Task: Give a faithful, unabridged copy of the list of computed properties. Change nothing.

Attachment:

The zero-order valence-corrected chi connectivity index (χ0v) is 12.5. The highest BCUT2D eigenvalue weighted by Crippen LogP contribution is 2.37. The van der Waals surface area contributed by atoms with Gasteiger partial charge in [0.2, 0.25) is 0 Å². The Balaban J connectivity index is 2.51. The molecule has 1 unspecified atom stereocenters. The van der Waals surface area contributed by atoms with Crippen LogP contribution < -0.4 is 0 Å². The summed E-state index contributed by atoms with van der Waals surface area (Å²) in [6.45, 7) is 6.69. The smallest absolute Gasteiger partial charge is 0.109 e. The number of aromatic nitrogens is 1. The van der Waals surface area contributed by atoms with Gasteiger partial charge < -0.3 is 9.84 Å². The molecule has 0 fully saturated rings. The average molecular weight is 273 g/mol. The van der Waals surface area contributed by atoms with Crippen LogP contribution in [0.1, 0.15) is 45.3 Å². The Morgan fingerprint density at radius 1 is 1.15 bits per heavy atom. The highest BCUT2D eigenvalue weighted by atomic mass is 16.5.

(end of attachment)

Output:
The zero-order valence-corrected chi connectivity index (χ0v) is 12.5. The highest BCUT2D eigenvalue weighted by Crippen LogP contribution is 2.37. The van der Waals surface area contributed by atoms with Gasteiger partial charge in [0.2, 0.25) is 0 Å². The Balaban J connectivity index is 2.51. The molecule has 1 unspecified atom stereocenters. The van der Waals surface area contributed by atoms with Crippen LogP contribution < -0.4 is 0 Å². The summed E-state index contributed by atoms with van der Waals surface area (Å²) in [6.45, 7) is 6.69. The smallest absolute Gasteiger partial charge is 0.109 e. The number of aromatic nitrogens is 1. The van der Waals surface area contributed by atoms with Gasteiger partial charge < -0.3 is 9.84 Å². The molecule has 0 fully saturated rings. The average molecular weight is 273 g/mol. The van der Waals surface area contributed by atoms with Crippen LogP contribution in [0.1, 0.15) is 45.3 Å². The Morgan fingerprint density at radius 1 is 1.15 bits per heavy atom. The highest BCUT2D eigenvalue weighted by atomic mass is 16.5.